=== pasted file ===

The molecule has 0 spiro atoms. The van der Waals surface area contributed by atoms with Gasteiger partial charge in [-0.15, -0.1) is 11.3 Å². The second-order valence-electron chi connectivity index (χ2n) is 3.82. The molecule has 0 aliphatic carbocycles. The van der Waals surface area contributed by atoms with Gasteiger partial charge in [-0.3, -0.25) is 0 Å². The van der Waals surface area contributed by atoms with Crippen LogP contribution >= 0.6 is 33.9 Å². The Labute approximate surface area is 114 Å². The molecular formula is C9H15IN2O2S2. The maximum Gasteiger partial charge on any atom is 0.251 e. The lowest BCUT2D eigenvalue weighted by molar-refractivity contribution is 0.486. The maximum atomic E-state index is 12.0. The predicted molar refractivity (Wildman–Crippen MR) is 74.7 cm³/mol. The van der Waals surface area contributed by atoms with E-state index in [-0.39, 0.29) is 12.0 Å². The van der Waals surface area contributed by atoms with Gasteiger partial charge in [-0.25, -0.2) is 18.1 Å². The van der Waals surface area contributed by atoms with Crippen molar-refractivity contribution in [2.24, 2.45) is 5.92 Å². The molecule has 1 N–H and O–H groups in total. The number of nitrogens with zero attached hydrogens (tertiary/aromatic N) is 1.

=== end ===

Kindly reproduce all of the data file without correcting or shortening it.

The molecule has 0 spiro atoms. The van der Waals surface area contributed by atoms with Gasteiger partial charge in [-0.15, -0.1) is 11.3 Å². The second-order valence-electron chi connectivity index (χ2n) is 3.82. The molecule has 0 aliphatic carbocycles. The van der Waals surface area contributed by atoms with Gasteiger partial charge in [-0.3, -0.25) is 0 Å². The van der Waals surface area contributed by atoms with Crippen LogP contribution >= 0.6 is 33.9 Å². The Labute approximate surface area is 114 Å². The molecular formula is C9H15IN2O2S2. The maximum Gasteiger partial charge on any atom is 0.251 e. The lowest BCUT2D eigenvalue weighted by molar-refractivity contribution is 0.486. The maximum atomic E-state index is 12.0. The predicted molar refractivity (Wildman–Crippen MR) is 74.7 cm³/mol. The van der Waals surface area contributed by atoms with E-state index in [-0.39, 0.29) is 12.0 Å². The van der Waals surface area contributed by atoms with Gasteiger partial charge in [-0.25, -0.2) is 18.1 Å². The van der Waals surface area contributed by atoms with Crippen molar-refractivity contribution in [2.24, 2.45) is 5.92 Å². The molecule has 1 N–H and O–H groups in total. The number of nitrogens with zero attached hydrogens (tertiary/aromatic N) is 1.